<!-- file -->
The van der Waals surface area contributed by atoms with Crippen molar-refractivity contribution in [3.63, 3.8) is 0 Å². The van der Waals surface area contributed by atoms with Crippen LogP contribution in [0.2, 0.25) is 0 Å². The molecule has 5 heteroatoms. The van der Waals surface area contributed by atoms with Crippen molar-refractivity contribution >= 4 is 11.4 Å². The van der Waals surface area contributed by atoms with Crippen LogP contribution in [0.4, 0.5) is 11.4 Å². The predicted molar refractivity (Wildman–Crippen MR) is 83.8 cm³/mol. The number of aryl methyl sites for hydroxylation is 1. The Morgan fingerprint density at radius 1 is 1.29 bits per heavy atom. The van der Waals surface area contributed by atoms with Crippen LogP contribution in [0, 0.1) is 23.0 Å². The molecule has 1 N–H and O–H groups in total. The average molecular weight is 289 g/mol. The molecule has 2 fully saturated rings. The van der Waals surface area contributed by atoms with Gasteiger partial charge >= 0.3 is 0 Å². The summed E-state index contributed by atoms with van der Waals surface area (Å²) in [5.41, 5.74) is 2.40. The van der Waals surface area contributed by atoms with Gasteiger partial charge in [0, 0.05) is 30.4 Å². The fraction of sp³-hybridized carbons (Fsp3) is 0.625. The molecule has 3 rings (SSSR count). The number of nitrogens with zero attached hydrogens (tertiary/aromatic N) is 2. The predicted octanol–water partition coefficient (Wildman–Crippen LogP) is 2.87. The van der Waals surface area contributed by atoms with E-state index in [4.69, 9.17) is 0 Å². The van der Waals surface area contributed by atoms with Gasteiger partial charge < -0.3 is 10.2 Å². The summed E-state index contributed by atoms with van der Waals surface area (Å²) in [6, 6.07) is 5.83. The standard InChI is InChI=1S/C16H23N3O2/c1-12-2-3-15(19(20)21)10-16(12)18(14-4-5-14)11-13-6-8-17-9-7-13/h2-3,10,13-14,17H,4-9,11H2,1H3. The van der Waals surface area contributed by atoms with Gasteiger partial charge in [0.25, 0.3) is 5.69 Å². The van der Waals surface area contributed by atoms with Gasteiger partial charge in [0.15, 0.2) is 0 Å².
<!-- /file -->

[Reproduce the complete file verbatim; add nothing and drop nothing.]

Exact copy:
The van der Waals surface area contributed by atoms with Crippen molar-refractivity contribution in [3.63, 3.8) is 0 Å². The van der Waals surface area contributed by atoms with Crippen LogP contribution in [0.2, 0.25) is 0 Å². The molecule has 5 heteroatoms. The van der Waals surface area contributed by atoms with Crippen molar-refractivity contribution >= 4 is 11.4 Å². The van der Waals surface area contributed by atoms with Crippen LogP contribution in [0.4, 0.5) is 11.4 Å². The predicted molar refractivity (Wildman–Crippen MR) is 83.8 cm³/mol. The number of aryl methyl sites for hydroxylation is 1. The Morgan fingerprint density at radius 1 is 1.29 bits per heavy atom. The van der Waals surface area contributed by atoms with Crippen LogP contribution in [0, 0.1) is 23.0 Å². The molecule has 1 N–H and O–H groups in total. The average molecular weight is 289 g/mol. The molecule has 2 fully saturated rings. The van der Waals surface area contributed by atoms with Gasteiger partial charge >= 0.3 is 0 Å². The summed E-state index contributed by atoms with van der Waals surface area (Å²) in [5.41, 5.74) is 2.40. The van der Waals surface area contributed by atoms with Gasteiger partial charge in [0, 0.05) is 30.4 Å². The fraction of sp³-hybridized carbons (Fsp3) is 0.625. The molecule has 3 rings (SSSR count). The number of nitrogens with zero attached hydrogens (tertiary/aromatic N) is 2. The predicted octanol–water partition coefficient (Wildman–Crippen LogP) is 2.87. The van der Waals surface area contributed by atoms with E-state index in [4.69, 9.17) is 0 Å². The van der Waals surface area contributed by atoms with Gasteiger partial charge < -0.3 is 10.2 Å². The summed E-state index contributed by atoms with van der Waals surface area (Å²) in [6, 6.07) is 5.83. The standard InChI is InChI=1S/C16H23N3O2/c1-12-2-3-15(19(20)21)10-16(12)18(14-4-5-14)11-13-6-8-17-9-7-13/h2-3,10,13-14,17H,4-9,11H2,1H3. The van der Waals surface area contributed by atoms with Gasteiger partial charge in [0.25, 0.3) is 5.69 Å². The van der Waals surface area contributed by atoms with Gasteiger partial charge in [0.15, 0.2) is 0 Å².